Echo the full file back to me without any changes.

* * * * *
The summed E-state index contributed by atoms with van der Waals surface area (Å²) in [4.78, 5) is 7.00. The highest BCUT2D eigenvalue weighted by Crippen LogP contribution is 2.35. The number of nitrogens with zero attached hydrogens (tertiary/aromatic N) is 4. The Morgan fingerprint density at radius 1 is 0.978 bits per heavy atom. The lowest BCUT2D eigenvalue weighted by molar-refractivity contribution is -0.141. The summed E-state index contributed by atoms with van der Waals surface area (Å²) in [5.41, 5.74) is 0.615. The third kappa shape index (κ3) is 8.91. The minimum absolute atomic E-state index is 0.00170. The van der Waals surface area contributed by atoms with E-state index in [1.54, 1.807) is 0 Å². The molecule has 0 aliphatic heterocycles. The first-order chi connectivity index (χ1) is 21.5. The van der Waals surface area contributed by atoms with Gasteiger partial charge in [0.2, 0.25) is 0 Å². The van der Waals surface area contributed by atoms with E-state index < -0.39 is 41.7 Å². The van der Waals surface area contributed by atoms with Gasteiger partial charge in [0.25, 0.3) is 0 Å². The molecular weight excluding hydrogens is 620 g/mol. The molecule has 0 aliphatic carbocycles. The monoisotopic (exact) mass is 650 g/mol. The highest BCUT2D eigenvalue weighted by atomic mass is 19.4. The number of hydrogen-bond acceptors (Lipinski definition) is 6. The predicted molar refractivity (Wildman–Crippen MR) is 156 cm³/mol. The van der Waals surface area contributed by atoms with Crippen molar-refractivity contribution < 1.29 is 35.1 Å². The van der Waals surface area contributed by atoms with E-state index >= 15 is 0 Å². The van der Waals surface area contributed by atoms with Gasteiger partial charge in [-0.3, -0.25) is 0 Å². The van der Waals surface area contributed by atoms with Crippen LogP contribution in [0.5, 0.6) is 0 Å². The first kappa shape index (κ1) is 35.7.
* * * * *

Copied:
The summed E-state index contributed by atoms with van der Waals surface area (Å²) in [4.78, 5) is 7.00. The highest BCUT2D eigenvalue weighted by Crippen LogP contribution is 2.35. The number of nitrogens with zero attached hydrogens (tertiary/aromatic N) is 4. The Morgan fingerprint density at radius 1 is 0.978 bits per heavy atom. The lowest BCUT2D eigenvalue weighted by molar-refractivity contribution is -0.141. The summed E-state index contributed by atoms with van der Waals surface area (Å²) in [5.41, 5.74) is 0.615. The third kappa shape index (κ3) is 8.91. The minimum absolute atomic E-state index is 0.00170. The van der Waals surface area contributed by atoms with E-state index in [1.54, 1.807) is 0 Å². The molecule has 0 aliphatic heterocycles. The first-order chi connectivity index (χ1) is 21.5. The van der Waals surface area contributed by atoms with Gasteiger partial charge in [0.2, 0.25) is 0 Å². The van der Waals surface area contributed by atoms with E-state index < -0.39 is 41.7 Å². The van der Waals surface area contributed by atoms with Gasteiger partial charge in [0.25, 0.3) is 0 Å². The molecular weight excluding hydrogens is 620 g/mol. The molecule has 0 aliphatic carbocycles. The monoisotopic (exact) mass is 650 g/mol. The highest BCUT2D eigenvalue weighted by atomic mass is 19.4. The number of hydrogen-bond acceptors (Lipinski definition) is 6. The predicted molar refractivity (Wildman–Crippen MR) is 156 cm³/mol. The van der Waals surface area contributed by atoms with Crippen molar-refractivity contribution < 1.29 is 35.1 Å². The van der Waals surface area contributed by atoms with E-state index >= 15 is 0 Å². The van der Waals surface area contributed by atoms with Gasteiger partial charge in [-0.3, -0.25) is 0 Å². The van der Waals surface area contributed by atoms with Crippen LogP contribution in [0.5, 0.6) is 0 Å². The first kappa shape index (κ1) is 35.7.